Africa has one. Latin America, the Middle East, and Asia have one. But until this weekend, Europe didn't have an annual conference at Harvard University during which leaders from the region discuss the political and business future of the continent in two days of debate, keynote speeches, and hallway gossip.
Rarely Europe follows into the footsteps of its southern counterparts, but this year the region bowed to the reality of a changed geopolitical order. The euro crisis deeply scarred the financial prosperity of the region and at negative growth rates of 0.6 percent last quarter its recovery remains elusive. Unemployment rates nearing 28 percent in countries such as Spain and Greece further complicate the picture.
Political division in the absence of central leadership and the notorious inefficiency of European Union (EU) institutions hardly facilitate rapid recovery.
But the conference's student leaders chose not to sit back and watch Europe's demise. "For us, accepting the recurrent tagline of the Financial Times that the European project was doomed, without even trying to debate it, was simply not an option," Thomas Dermine, co-chair of the conference and a student of public policy at the Harvard Kennedy School, said during his speech on Saturday before welcoming EU trade commissioner Karel De Gucht.
Mr. De Gucht announced that a free-trade agreement between the U.S. and the EU, as mentioned in President Obama's State of the Union three weeks ago, would boost growth by 0.5 to 1 percent. He called it "the cheapest stimulus package" both partners could support, who account for roughly 54 percent of the world's GDP. Tariffs should disappear, thus effectively increasing the competitiveness of European and American companies with 4 percent. Liberalization efforts should create thousands of jobs, De Gucht explained.
He told me that "It's important that Europeans... take the trouble to go to international events. Take Asia for example, one of the mistakes we're making is that we're not present enough there... International politics is a people's business."
The biggest win of the agreement might be the standardization of regulatory processes. A single procedure should secure IP rights in both the EU and the U.S. They ensure our competitiveness, he added, warning for China and the rise of other emerging economies. Innovation in knowledge-driven economies is the motor of future prosperity.
"How can we create the conditions so that we can secure our prosperity for the next generation? If we don't do anything, we'll lose it... One of the reasons why I think Europe and America should work together is to make sure that China for example can't impose norms and standards on us," he said. "If we want to ensure our prosperity we need to make sure we protect our IP."
One union, one identity?
But the negotiations won't be easy. Next to cultural differences between Americans and Europeans, not the mention the fierce disagreements over GMOs and pharmaceutical regulations, internal European disputes undermine Europe's global authority. There is no one European identity, no one voice that speaks for the myriad of countries that make up the EU. Before increased monetary and fiscal integration can take place, European leaders need to focus on enhancing their political union.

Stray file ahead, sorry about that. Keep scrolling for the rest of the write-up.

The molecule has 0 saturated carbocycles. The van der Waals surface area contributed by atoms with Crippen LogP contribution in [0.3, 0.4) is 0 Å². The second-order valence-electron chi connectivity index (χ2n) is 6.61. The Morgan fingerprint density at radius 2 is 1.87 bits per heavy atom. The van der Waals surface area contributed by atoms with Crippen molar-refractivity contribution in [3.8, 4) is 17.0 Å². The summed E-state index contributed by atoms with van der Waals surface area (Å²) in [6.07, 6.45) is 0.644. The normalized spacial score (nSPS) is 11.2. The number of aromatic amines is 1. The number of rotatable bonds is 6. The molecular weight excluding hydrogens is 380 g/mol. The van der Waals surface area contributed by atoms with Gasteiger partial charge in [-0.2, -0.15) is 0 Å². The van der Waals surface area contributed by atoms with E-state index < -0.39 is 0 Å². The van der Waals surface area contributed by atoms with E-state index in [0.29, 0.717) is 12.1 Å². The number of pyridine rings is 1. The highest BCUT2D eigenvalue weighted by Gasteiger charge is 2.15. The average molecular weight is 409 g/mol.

Guy Verhofstadt, the leader of the Liberal group in the European Parliament, called for a "United States of Europe" during his speech at the Harvard conference. Young people need to understand what Europe is about, he said to an enraptured audience amused by the same rhetoric that silenced eurosceptic Nigel Farage before. European leaders shouldn't so much stress the coming about of peace after centuries of war as the raison d'etre of the EU -- "you never lived through war anyway" -- but they should talk about decades of growth as its primary accomplishment, and the future of European jobs as a more appealing marketing strategy.
Mr. Verhofstadt compared current proceedings to the chaos that would entail when 50 American state governors would attempt to reach a decision on whether or not to invade Iraq in the absence of a president or powerful federal institutions. He recalled his early days as a European parliamentarian, when the f-word -- federalism -- was still taboo. "We don't need more coordination between member states," he said, "but convergence."
Benoît Coeuré, executive board member of the European Central Bank (ECB), suggested that Europeans directly elect their leader to increase the political legitimacy of the EU and address accusations of elitism, a problem gleefully exploited by populist parties in times of crisis. Geert Wilders, a Dutch MP and leader of the Freedom Party, earlier proposed a return to the Dutch guilder in a desperate attempt to win votes from disgruntled citizens.
But other voices, such as Kalypso Nicolaïdis, a professor of international relations and director of the European Studies Center at Oxford Univeristy called the creation of a pan-European identity "a messianic project," and warned for European nationalism as part of the "original sin of Europe." Intergovernmental negotiations between member states are to be preferred over supranational entities telling people what to do.
Final advice: Do not come back?
"Our fear for taking risks is our biggest enemy," De Gucht offered as a final word of advice to European students who crossed the ocean to try their luck in America. He fundamentally disagrees with the mantra that seems to be dominating international circles: "leave Europe," do not return to the old world.
"But it's normal that in a monetary union migration is one of the elements that stabilizes markets again," he proffered, hailing America's greater mobility and underscoring the need for it within Europe. "But there is no reason whatsoever why we should assume that Europe does not have a bright future ahead."
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